“If they wait long enough, I suspect they'll have that level of evidence to remove BMPEA from the market. But what are they going to say to a mother who lost her son taking BMPEA supplements? How are they going to explain two years of inaction?” he asks.

Even worse, by making that statement, Cohen says the FDA is essentially giving “the green light to other companies to experiment with introducing their own designer drugs into supplements.”

In fact, Hi-Tech Pharmaceuticals, the Norcross, GA-based company that makes 10 of the supplements Cohen tested, recently put out a press release claiming that the “proprietary weight loss and energy ingredient” in its Acacia rigidula supplements is more potent than both caffeine and ephedrine.

Cohen says BMPEA was first created in the lab in the 1930s. It was shown to cause spikes in blood pressure in dogs and cats and to cross easily into the brain, but it was never tested in humans.

“It made the animals’ hearts race and blood pressure go up,” Cohen says. “We can’t even guess what it does to people.”

In a study posted online , Patrick Jacobs, PhD, an exercise physiologist in Miami, FL, says he gave the supplement Fastin-XR, which is made by Hi-Tech Pharmaceuticals, to 10 healthy, active men between the ages of 18 and 45. His study found that Fastin boosted some measures of metabolism more than caffeine, acacia extract, or a placebo. But it also raised the men’s blood pressures and led to more confusion and tension. Hi-Tech cites his research in their press release.

Jacobs didn’t respond to requests for comment.

Hi-Tech has been on the FDA’s radar before. In 2013, federal marshals seized dietary supplements worth $2 million, because the company ignored the agency’s warning to stop making pills containing DMAA. In response, the company sued the FDA for its “bullying” tactics.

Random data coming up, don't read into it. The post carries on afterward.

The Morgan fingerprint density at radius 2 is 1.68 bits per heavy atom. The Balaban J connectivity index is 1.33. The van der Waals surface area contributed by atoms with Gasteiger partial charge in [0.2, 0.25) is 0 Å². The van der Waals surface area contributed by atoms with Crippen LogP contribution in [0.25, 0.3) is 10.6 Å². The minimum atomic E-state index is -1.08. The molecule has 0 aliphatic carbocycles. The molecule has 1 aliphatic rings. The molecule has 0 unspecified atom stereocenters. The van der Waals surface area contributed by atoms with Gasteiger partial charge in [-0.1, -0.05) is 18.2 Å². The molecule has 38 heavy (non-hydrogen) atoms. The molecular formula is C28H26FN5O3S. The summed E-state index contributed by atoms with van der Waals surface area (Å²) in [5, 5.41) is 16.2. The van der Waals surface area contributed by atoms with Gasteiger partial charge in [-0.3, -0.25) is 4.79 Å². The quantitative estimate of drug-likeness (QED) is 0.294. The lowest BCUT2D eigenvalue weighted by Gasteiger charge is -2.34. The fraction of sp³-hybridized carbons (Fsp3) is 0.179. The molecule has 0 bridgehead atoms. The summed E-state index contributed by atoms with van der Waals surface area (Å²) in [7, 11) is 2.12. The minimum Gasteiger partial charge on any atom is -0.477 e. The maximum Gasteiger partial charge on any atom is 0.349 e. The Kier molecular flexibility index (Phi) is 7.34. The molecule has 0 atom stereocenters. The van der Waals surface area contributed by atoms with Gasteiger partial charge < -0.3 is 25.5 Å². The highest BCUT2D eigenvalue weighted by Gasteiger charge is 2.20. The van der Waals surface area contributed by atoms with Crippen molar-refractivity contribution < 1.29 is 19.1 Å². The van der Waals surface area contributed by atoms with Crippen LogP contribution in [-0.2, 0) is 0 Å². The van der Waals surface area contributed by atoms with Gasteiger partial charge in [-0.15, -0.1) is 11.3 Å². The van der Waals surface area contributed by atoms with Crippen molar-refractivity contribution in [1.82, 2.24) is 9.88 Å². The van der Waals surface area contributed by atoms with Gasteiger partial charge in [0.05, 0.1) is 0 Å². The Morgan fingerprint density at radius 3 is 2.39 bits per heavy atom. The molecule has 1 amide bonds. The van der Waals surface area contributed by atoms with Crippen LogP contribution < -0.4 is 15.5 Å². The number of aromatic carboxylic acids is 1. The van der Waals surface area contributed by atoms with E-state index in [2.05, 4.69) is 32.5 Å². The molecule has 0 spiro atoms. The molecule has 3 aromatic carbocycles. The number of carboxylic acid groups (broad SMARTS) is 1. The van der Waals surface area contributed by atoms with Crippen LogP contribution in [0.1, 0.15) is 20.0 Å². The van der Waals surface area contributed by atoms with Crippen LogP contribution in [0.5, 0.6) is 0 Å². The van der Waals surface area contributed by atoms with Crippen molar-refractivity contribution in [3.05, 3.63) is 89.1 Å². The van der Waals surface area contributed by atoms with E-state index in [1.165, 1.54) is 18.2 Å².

Last year, a judge ordered company executives jailed because they ignored a court order to recall supplements being sold for weight loss that were not supported by reliable scientific evidence.

On Tuesday, a woman who answered the phone for Hi-Tech said company executives were on vacation and couldn’t be reached for comment.

The Council for Responsible Nutrition (CRN), a trade association representing dietary supplement makers, says the FDA should act to protect consumers.

“We share the concerns of Dr. Pieter Cohen and his study co-authors regarding BMPEA … a synthetic drug-like substance, not a dietary ingredient,” Steve Mister, the association’s president and CEO, says in a statement.

The “FDA has the tools it needs under the law to take action before there are serious health consequences, and CRN is asking the agency to do just that.”

Show Sources


Pieter Cohen, MD, assistant professor of medicine, Harvard Medical School, Boston.

JuliAnn Putnam, press officer, U.S. Food and Drug Administration, Bethesda.

Drug Testing and Analysis, April 7, 2015.

Journal of Pharmaceutical and Biomedical Analysis, Jan. 25, 2014.

Press Release, Hi-Tech Pharmaceuticals.

Steve Mister, president and CEO, Council for Responsible Nutrition, Washington, D.C.